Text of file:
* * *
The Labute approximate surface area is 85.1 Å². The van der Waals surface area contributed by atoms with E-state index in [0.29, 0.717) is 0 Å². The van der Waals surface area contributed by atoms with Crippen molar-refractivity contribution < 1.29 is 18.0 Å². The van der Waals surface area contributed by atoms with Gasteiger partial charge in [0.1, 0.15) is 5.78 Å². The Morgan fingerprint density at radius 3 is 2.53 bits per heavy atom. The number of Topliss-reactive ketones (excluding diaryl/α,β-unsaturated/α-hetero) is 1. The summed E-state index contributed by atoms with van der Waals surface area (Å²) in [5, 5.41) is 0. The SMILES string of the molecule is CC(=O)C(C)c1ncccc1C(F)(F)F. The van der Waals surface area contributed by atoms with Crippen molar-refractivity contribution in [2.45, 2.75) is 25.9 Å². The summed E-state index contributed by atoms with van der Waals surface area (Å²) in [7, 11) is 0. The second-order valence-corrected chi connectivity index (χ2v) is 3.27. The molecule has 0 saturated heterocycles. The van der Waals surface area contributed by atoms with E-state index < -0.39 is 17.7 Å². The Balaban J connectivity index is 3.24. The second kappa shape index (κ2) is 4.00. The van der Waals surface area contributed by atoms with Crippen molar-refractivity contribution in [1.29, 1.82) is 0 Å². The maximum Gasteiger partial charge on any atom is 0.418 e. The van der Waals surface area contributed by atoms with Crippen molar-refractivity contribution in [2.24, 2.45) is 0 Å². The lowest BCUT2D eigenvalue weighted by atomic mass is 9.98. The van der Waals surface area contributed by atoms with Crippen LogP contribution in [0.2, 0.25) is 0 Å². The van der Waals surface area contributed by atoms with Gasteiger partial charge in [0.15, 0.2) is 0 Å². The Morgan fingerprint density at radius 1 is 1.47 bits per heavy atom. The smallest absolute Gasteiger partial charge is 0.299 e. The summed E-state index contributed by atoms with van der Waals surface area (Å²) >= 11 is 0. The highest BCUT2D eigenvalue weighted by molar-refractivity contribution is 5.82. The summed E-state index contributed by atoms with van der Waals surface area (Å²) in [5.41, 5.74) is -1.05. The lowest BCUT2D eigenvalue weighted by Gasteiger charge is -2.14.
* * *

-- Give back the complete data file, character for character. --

The Labute approximate surface area is 85.1 Å². The van der Waals surface area contributed by atoms with E-state index in [0.29, 0.717) is 0 Å². The van der Waals surface area contributed by atoms with Crippen molar-refractivity contribution < 1.29 is 18.0 Å². The van der Waals surface area contributed by atoms with Gasteiger partial charge in [0.1, 0.15) is 5.78 Å². The Morgan fingerprint density at radius 3 is 2.53 bits per heavy atom. The number of Topliss-reactive ketones (excluding diaryl/α,β-unsaturated/α-hetero) is 1. The summed E-state index contributed by atoms with van der Waals surface area (Å²) in [5, 5.41) is 0. The SMILES string of the molecule is CC(=O)C(C)c1ncccc1C(F)(F)F. The van der Waals surface area contributed by atoms with Crippen molar-refractivity contribution in [2.45, 2.75) is 25.9 Å². The summed E-state index contributed by atoms with van der Waals surface area (Å²) in [7, 11) is 0. The second-order valence-corrected chi connectivity index (χ2v) is 3.27. The molecule has 0 saturated heterocycles. The van der Waals surface area contributed by atoms with E-state index < -0.39 is 17.7 Å². The Balaban J connectivity index is 3.24. The second kappa shape index (κ2) is 4.00. The van der Waals surface area contributed by atoms with Crippen molar-refractivity contribution in [1.29, 1.82) is 0 Å². The maximum Gasteiger partial charge on any atom is 0.418 e. The van der Waals surface area contributed by atoms with Crippen molar-refractivity contribution in [2.24, 2.45) is 0 Å². The lowest BCUT2D eigenvalue weighted by atomic mass is 9.98. The van der Waals surface area contributed by atoms with Crippen LogP contribution in [0.2, 0.25) is 0 Å². The van der Waals surface area contributed by atoms with Gasteiger partial charge in [0.15, 0.2) is 0 Å². The Morgan fingerprint density at radius 1 is 1.47 bits per heavy atom. The smallest absolute Gasteiger partial charge is 0.299 e. The summed E-state index contributed by atoms with van der Waals surface area (Å²) >= 11 is 0. The highest BCUT2D eigenvalue weighted by molar-refractivity contribution is 5.82. The summed E-state index contributed by atoms with van der Waals surface area (Å²) in [5.41, 5.74) is -1.05. The lowest BCUT2D eigenvalue weighted by Gasteiger charge is -2.14.